Kansas City has more than its fair share of famous foods.
The city is best known for barbecue, of course, but, lately, it’s also gotten attention for having one of the country’s best Mexican food scenes.
But when it comes to Kansas City’s famous foods, there really are four that stand out above all the others: burnt ends, our signature cut of steak, cheesy corn and chicken spiedini.
These four creations are both unique to the city and pretty much ubiquitous. And, in each case, we’ve spent time researching them and talking to the people who make them. Here are the secret stories behind each, including picks for where to get them.
Arguably the most famous food to ever come from KC used to be free. At Arthur Bryant’s Barbeque in the Jazz District, the trimmings of brisket were traditionally offered for free as sort of amuse-bouche to diners who’d waited in line for pit-smoked meats. They came to fame in 1972, when KC-bred writer Calvin Trillin described them in an essay for Playboy magazine.
“The main course at Bryant’s, as far as I’m concerned, is something that is given away free — the burned edges of the brisket,” he wrote. “The counterman just pushes them over to the side and anyone who wants them helps himself.”
Which presents a problem: Because burnt ends are, by definition, only the end of the brisket, they’re naturally in short supply. So now anyone who goes to Bryant’s and orders burnt ends gets something that is very much not a burnt end—it’s just a chunk of brisket that’s been double-smoked and sauced heavily. Owner Jerry Rauschelbach concedes they’re made “totally incorrectly” but there’s not much he can do. However, if you want old-school Trillin-style burnt ends at Bryant’s, you can get a little taste on the 3-B sandwich (named for the exit on I-70), which are included along with regular sliced brisket based on availability.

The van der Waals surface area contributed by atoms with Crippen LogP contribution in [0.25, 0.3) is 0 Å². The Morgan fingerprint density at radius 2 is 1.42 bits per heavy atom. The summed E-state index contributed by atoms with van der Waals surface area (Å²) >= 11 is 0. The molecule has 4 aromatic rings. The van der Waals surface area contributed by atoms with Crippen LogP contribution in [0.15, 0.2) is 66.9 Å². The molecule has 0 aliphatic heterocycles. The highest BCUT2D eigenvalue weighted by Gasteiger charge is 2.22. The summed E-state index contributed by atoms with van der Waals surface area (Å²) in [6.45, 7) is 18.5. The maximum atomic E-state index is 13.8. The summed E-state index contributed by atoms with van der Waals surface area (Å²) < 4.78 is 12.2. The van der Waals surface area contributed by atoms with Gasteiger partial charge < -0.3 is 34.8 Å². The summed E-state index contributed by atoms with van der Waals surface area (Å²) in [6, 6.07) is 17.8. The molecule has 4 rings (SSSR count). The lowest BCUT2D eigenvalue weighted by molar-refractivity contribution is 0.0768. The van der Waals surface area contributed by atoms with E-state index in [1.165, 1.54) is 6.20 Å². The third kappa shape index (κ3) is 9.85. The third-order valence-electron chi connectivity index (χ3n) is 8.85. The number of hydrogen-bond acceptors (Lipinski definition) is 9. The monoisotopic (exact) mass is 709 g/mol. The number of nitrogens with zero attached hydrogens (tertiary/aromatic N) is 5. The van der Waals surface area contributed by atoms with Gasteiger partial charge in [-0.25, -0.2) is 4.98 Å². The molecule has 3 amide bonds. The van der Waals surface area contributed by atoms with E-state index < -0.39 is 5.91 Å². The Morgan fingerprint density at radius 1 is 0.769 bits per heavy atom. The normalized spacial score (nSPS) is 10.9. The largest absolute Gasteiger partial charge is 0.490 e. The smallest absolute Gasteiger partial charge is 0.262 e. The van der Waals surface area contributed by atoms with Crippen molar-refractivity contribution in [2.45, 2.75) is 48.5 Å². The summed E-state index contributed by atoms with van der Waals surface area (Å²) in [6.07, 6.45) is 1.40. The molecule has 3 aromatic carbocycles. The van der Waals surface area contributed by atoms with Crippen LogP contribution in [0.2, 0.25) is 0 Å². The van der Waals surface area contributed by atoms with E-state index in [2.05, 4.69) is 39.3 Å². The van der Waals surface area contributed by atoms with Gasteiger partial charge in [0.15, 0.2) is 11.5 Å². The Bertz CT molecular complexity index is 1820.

Traditionally, Arthur Bryant’s archrival Gate’s BBQ refused to make burnt ends because “we try not to burn the meat,” however they make a mean burnt end sandwich now from the most charred and greasy cuttings they have.
If you’re at Golden Ox steak house in the West Bottoms, chances are it’s for Kansas City strip steak. The city’s signature cut was first grilled up right here on the ground floor of the Kansas City Live Stock Exchange. The exchange is where ranchers brought their livestock to sell, and the steakhouse catered to them as a place to celebrate the sale with a big night out. The Golden Ox opened on the first floor of the building in the middle of 1949 and survived sixty-five years in its original form even as the stockyard business slowed.
Strip steaks are cut from the larger side of a beef loin, and have a little chew plus a nice thick rim of fat that can be helpful when grilling. A Kansas City strip steak is a lot like a New York strip steak, except the rugged Midwestern version has a bone while the more delicate coastal version has the bone trimmed out. Kansas City is famous for its cut—you’ll see it for sale by name at most butcher shops in the country.